Secretary of State-elect Michael Watson says he will push to change Mississippi’s controversial two-part election process for statewide candidates.
“I’m definitely supportive of moving away from the current system,” the Republican state senator told the Clarion Ledger Tuesday as he discussed priorities for his new job that begins next year.
Mississippi’s Jim Crow-era election process requires statewide candidates to clear two hurdles to win office — a majority of the popular vote and a majority of the state’s 122 House districts. If they don’t win both, the winner is decided by the Mississippi House.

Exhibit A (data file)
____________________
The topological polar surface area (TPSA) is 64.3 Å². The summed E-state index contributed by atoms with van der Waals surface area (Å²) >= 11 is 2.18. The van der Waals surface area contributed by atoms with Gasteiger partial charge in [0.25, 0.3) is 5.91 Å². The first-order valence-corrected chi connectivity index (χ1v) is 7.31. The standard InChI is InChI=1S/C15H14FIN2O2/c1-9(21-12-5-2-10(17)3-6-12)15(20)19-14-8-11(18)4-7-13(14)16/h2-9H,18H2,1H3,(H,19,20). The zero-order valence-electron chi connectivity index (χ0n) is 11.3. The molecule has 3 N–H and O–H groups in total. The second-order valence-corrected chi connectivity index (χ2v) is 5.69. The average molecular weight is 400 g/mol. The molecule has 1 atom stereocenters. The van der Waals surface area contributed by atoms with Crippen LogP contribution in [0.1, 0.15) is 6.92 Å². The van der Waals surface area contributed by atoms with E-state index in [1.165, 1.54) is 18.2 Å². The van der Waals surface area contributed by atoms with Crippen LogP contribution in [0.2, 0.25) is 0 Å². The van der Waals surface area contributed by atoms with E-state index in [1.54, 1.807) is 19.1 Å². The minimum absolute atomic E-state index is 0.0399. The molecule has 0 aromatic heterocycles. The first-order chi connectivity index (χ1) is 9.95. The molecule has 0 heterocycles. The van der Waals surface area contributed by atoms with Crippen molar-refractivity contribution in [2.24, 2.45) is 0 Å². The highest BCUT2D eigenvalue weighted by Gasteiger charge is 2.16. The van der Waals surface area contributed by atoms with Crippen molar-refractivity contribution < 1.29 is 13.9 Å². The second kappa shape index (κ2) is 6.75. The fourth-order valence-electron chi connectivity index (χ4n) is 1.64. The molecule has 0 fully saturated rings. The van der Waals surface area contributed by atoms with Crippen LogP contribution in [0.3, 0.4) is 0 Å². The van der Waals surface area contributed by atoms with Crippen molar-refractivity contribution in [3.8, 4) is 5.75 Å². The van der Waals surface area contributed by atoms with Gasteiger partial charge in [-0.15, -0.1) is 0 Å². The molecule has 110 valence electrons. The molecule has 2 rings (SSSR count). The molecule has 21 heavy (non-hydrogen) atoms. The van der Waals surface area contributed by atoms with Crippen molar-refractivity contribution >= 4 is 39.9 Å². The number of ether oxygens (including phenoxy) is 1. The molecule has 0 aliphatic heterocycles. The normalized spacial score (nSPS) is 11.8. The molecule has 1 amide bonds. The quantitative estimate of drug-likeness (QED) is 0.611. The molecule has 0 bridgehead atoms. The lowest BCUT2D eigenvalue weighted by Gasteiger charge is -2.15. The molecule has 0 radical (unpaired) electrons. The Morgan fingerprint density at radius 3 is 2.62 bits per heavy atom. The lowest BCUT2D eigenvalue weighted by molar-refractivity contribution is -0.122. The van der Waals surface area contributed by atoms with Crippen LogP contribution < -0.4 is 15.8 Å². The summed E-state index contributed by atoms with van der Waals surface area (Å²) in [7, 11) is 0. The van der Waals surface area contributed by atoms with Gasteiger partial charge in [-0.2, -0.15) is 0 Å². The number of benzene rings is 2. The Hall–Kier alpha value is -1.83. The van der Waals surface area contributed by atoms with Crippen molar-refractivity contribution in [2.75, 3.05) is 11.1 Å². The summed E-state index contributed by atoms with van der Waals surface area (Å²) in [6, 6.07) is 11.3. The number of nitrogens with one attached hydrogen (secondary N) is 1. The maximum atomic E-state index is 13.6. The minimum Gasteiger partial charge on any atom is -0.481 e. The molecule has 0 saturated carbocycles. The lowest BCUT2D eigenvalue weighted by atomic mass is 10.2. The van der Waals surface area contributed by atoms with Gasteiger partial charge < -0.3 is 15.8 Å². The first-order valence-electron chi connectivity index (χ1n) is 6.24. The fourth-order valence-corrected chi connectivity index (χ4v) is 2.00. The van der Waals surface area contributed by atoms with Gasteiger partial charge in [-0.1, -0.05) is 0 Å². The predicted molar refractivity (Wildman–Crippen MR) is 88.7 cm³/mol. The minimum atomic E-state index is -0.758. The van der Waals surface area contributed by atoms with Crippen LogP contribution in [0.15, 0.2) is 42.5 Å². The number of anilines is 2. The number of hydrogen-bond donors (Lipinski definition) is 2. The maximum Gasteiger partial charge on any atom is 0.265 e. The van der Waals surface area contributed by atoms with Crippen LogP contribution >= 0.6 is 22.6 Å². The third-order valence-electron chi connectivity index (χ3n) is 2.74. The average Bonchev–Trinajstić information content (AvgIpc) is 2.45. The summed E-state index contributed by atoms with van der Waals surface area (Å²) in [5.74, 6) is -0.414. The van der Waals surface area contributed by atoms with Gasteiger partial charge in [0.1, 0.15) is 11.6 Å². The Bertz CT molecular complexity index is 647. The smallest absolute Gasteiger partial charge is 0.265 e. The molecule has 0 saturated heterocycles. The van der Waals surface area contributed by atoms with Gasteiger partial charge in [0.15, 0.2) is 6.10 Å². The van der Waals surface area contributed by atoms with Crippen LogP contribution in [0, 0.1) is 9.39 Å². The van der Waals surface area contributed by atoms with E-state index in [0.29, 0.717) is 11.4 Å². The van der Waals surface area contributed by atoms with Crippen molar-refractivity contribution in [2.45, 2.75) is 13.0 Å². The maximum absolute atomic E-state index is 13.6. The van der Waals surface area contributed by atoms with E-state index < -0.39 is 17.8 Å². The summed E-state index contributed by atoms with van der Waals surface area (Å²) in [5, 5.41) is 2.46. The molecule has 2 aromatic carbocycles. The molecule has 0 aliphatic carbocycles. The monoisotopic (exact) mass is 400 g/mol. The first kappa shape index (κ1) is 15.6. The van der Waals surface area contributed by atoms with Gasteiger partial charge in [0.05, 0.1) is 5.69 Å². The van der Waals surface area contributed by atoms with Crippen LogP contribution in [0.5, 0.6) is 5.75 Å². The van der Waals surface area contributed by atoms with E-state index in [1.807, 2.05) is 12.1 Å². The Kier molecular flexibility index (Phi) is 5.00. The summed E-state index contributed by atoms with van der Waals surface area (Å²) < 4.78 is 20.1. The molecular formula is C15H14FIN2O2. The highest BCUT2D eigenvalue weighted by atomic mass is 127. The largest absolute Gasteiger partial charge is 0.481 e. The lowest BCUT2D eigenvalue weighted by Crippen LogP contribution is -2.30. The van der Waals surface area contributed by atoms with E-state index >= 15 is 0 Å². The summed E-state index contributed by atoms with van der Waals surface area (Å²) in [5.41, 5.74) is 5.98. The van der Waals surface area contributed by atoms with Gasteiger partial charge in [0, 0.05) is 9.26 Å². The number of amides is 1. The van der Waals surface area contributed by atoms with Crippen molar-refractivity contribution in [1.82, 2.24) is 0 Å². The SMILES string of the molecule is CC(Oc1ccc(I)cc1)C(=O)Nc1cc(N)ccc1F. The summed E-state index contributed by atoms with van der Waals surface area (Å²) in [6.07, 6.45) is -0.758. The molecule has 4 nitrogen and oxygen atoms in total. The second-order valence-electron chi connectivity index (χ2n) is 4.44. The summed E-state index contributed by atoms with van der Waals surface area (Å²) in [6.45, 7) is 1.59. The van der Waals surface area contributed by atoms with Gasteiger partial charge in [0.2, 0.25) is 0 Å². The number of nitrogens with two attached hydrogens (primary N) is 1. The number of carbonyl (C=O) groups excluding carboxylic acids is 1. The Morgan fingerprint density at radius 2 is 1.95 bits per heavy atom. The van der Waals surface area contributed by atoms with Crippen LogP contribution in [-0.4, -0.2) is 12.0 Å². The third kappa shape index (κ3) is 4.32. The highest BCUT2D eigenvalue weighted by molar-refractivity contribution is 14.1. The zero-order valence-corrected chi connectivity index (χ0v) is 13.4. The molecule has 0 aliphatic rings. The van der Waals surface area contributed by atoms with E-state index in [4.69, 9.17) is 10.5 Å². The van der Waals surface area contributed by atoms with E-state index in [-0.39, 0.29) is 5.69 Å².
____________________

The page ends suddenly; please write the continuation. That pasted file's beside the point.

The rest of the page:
The provision was written into Mississippi’s 1890 state constitution to help keep political power in the hands of whites. A federal judge declined to immediately block the election process before last week’s election, though it did not become an issue in the governor’s race as some had worried.
“We’re the only ones that do it (like this), and that’s got to change,” Watson said of the state’s election system, adding he plans to push the Legislature to initiate the change, which would ultimately need to be approved by voters. Most states require only a plurality of votes to decide a winner for governor and other statewide contests.